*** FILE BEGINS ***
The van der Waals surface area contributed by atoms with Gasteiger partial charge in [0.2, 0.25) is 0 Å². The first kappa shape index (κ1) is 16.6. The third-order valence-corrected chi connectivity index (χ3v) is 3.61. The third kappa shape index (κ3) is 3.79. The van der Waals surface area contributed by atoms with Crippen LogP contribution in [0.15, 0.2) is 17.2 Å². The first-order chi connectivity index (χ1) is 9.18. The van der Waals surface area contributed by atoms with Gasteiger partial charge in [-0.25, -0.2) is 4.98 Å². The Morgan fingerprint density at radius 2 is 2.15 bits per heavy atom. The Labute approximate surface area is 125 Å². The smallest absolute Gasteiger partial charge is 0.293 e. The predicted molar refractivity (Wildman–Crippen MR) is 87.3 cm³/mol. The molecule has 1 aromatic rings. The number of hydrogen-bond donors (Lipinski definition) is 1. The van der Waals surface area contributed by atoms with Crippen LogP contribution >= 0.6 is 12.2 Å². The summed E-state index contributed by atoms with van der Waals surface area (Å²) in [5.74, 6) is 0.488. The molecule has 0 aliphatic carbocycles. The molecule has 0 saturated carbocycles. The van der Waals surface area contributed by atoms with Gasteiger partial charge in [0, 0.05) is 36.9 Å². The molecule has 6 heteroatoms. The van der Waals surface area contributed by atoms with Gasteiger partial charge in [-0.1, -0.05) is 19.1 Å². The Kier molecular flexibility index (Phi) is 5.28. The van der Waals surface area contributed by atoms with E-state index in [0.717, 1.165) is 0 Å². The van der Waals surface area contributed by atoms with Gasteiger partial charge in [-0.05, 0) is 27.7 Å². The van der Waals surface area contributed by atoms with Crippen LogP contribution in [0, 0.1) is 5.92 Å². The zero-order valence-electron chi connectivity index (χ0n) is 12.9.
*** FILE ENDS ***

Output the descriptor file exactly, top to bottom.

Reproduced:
The van der Waals surface area contributed by atoms with Gasteiger partial charge in [0.2, 0.25) is 0 Å². The first kappa shape index (κ1) is 16.6. The third-order valence-corrected chi connectivity index (χ3v) is 3.61. The third kappa shape index (κ3) is 3.79. The van der Waals surface area contributed by atoms with Crippen LogP contribution in [0.15, 0.2) is 17.2 Å². The first-order chi connectivity index (χ1) is 9.18. The van der Waals surface area contributed by atoms with Gasteiger partial charge in [-0.25, -0.2) is 4.98 Å². The Morgan fingerprint density at radius 2 is 2.15 bits per heavy atom. The Labute approximate surface area is 125 Å². The smallest absolute Gasteiger partial charge is 0.293 e. The predicted molar refractivity (Wildman–Crippen MR) is 87.3 cm³/mol. The molecule has 1 aromatic rings. The number of hydrogen-bond donors (Lipinski definition) is 1. The van der Waals surface area contributed by atoms with Crippen LogP contribution >= 0.6 is 12.2 Å². The summed E-state index contributed by atoms with van der Waals surface area (Å²) in [5.74, 6) is 0.488. The molecule has 0 aliphatic carbocycles. The molecule has 0 saturated carbocycles. The van der Waals surface area contributed by atoms with Gasteiger partial charge in [0, 0.05) is 36.9 Å². The molecule has 6 heteroatoms. The van der Waals surface area contributed by atoms with Gasteiger partial charge in [-0.1, -0.05) is 19.1 Å². The Kier molecular flexibility index (Phi) is 5.28. The van der Waals surface area contributed by atoms with E-state index in [0.717, 1.165) is 0 Å². The van der Waals surface area contributed by atoms with Gasteiger partial charge in [-0.05, 0) is 27.7 Å². The van der Waals surface area contributed by atoms with Crippen LogP contribution in [0, 0.1) is 5.92 Å². The zero-order valence-electron chi connectivity index (χ0n) is 12.9.